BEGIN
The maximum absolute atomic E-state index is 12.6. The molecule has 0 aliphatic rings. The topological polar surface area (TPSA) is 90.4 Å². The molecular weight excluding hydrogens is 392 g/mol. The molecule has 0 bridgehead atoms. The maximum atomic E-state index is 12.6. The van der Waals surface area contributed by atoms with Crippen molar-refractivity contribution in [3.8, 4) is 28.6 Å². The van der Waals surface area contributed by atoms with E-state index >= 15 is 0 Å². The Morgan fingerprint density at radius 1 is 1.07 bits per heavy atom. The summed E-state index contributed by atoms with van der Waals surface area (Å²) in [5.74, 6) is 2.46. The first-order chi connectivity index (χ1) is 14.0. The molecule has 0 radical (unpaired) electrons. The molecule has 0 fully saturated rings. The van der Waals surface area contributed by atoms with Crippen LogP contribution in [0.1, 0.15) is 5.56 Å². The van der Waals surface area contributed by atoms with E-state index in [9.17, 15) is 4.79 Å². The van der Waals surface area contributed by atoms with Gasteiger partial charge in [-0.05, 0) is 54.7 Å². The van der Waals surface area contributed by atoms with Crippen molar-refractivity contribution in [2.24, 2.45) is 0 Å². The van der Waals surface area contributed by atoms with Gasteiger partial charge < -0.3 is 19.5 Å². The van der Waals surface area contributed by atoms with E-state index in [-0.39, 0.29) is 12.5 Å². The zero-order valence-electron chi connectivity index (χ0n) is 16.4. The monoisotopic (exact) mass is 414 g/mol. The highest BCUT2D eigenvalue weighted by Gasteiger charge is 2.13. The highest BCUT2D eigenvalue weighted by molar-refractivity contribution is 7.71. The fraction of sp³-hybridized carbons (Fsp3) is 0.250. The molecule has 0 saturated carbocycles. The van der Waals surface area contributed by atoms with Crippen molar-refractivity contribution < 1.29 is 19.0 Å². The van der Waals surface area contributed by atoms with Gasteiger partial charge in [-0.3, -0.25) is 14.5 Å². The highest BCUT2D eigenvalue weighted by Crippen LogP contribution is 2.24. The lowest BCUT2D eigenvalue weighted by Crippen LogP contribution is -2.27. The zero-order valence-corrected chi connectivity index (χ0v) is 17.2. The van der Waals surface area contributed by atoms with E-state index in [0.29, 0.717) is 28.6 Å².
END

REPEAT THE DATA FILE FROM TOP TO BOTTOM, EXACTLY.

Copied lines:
The maximum absolute atomic E-state index is 12.6. The molecule has 0 aliphatic rings. The topological polar surface area (TPSA) is 90.4 Å². The molecular weight excluding hydrogens is 392 g/mol. The molecule has 0 bridgehead atoms. The maximum atomic E-state index is 12.6. The van der Waals surface area contributed by atoms with Crippen molar-refractivity contribution in [3.8, 4) is 28.6 Å². The van der Waals surface area contributed by atoms with E-state index >= 15 is 0 Å². The Morgan fingerprint density at radius 1 is 1.07 bits per heavy atom. The summed E-state index contributed by atoms with van der Waals surface area (Å²) in [5.74, 6) is 2.46. The first-order chi connectivity index (χ1) is 14.0. The molecule has 0 radical (unpaired) electrons. The molecule has 0 fully saturated rings. The van der Waals surface area contributed by atoms with Crippen LogP contribution in [0.1, 0.15) is 5.56 Å². The van der Waals surface area contributed by atoms with E-state index in [9.17, 15) is 4.79 Å². The van der Waals surface area contributed by atoms with Gasteiger partial charge in [-0.05, 0) is 54.7 Å². The van der Waals surface area contributed by atoms with Crippen molar-refractivity contribution in [2.24, 2.45) is 0 Å². The van der Waals surface area contributed by atoms with Gasteiger partial charge < -0.3 is 19.5 Å². The van der Waals surface area contributed by atoms with E-state index in [-0.39, 0.29) is 12.5 Å². The zero-order valence-electron chi connectivity index (χ0n) is 16.4. The monoisotopic (exact) mass is 414 g/mol. The highest BCUT2D eigenvalue weighted by Gasteiger charge is 2.13. The highest BCUT2D eigenvalue weighted by molar-refractivity contribution is 7.71. The fraction of sp³-hybridized carbons (Fsp3) is 0.250. The molecule has 0 saturated carbocycles. The van der Waals surface area contributed by atoms with Crippen molar-refractivity contribution < 1.29 is 19.0 Å². The van der Waals surface area contributed by atoms with Gasteiger partial charge in [-0.3, -0.25) is 14.5 Å². The highest BCUT2D eigenvalue weighted by Crippen LogP contribution is 2.24. The lowest BCUT2D eigenvalue weighted by Crippen LogP contribution is -2.27. The zero-order valence-corrected chi connectivity index (χ0v) is 17.2. The van der Waals surface area contributed by atoms with E-state index in [0.29, 0.717) is 28.6 Å².